Invariably, our stories prompt people to throw roses at us in praise. However, some readers wrote in after a story about the new hedge fund firm Orchard Capital Partners, which was founded in 2009 by Stu Wilson and Teall Edds, formerly of Stark Investments. The story concerned Orchard's poaching of star Citi prime broker Michael Mills.
Some people queried whether Stark had shut down its funds and transferred them to the newly founded Orchard Capital Partners because the Stark vehicles were a long way below high-water marks. That, they said, was the issue we should be focusing on, and not the establishment of the new firm.
So, we put those points to Teall Edds of Orchard Capital Partners, and asked him if they were true or not.
He says that these comments reflect misunderstandings and require correction. In fact, the two funds that transferred from Stark to Orchard were at or above their high-water marks at the time of transfer. Centar Investments was Stark's Asian fund dedicated to illiquid credit strategies. The management of the fund came across to Orchard at the end of last year, along with the management of the multi-strategy Stark Bosera China Opportunities Fund, since renamed Orchard Makira Fund.
Most attention has been paid to the better-known Centar, which was down 0.89% in 2008 and was up 4.45% in 2009. Through January 2010, Centar was up about 37% since its 2006 launch despite volatile credit markets.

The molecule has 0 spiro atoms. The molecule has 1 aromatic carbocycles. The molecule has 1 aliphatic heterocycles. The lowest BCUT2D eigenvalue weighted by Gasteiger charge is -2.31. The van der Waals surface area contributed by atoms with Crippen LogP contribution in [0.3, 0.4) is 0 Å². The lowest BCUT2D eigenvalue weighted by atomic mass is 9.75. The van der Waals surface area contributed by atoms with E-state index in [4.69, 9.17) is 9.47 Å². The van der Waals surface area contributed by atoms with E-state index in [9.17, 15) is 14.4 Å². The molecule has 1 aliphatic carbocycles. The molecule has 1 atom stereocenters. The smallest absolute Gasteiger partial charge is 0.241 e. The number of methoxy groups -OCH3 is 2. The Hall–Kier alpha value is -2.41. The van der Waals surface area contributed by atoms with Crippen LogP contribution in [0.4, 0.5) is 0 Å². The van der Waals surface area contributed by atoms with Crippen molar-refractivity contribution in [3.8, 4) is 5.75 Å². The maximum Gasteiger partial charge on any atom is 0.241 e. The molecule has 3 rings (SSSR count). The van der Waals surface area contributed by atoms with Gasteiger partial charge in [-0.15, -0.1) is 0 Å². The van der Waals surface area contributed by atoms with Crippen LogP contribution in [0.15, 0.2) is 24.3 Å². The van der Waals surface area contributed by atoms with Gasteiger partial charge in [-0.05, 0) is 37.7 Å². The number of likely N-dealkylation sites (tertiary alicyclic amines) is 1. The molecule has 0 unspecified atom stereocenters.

The following is a Q&A with Teall Edds in which the hedging strategy is fleshed out.
Has your strategy been hedged properly or did it drag down performance?
Teall Edds: Hedging is a wonderful thing. It gives portfolio managers the opportunity to protect their overall portfolio while pursuing specific investment strategies. The construction of the Centar portfolio needed to address the inherent strengths and weaknesses of the mandated credit strategy. The strategy is about capital preservation through deal structuring and collateral to guard against idiosyncratic borrower risks, rather similar to how a commercial bank puts together its loan structures.
But beyond that, portfolio hedging is critical for a fund like ours, such that you can generate hedge gains at times in which the mark to market of your overall asset portfolio is adversely impacted by systemic disruptions such as those we saw in 2008.
Didn't 2008/2009 wreck structured deals?
At times like 2008/2009, you are inevitably going to lose on some investments. Even on stronger investments, the mark to market is going to get crushed, even if there is nothing wrong with the underlying credit. Illiquid credit got hit amongst the hardest of all asset classes in this crisis.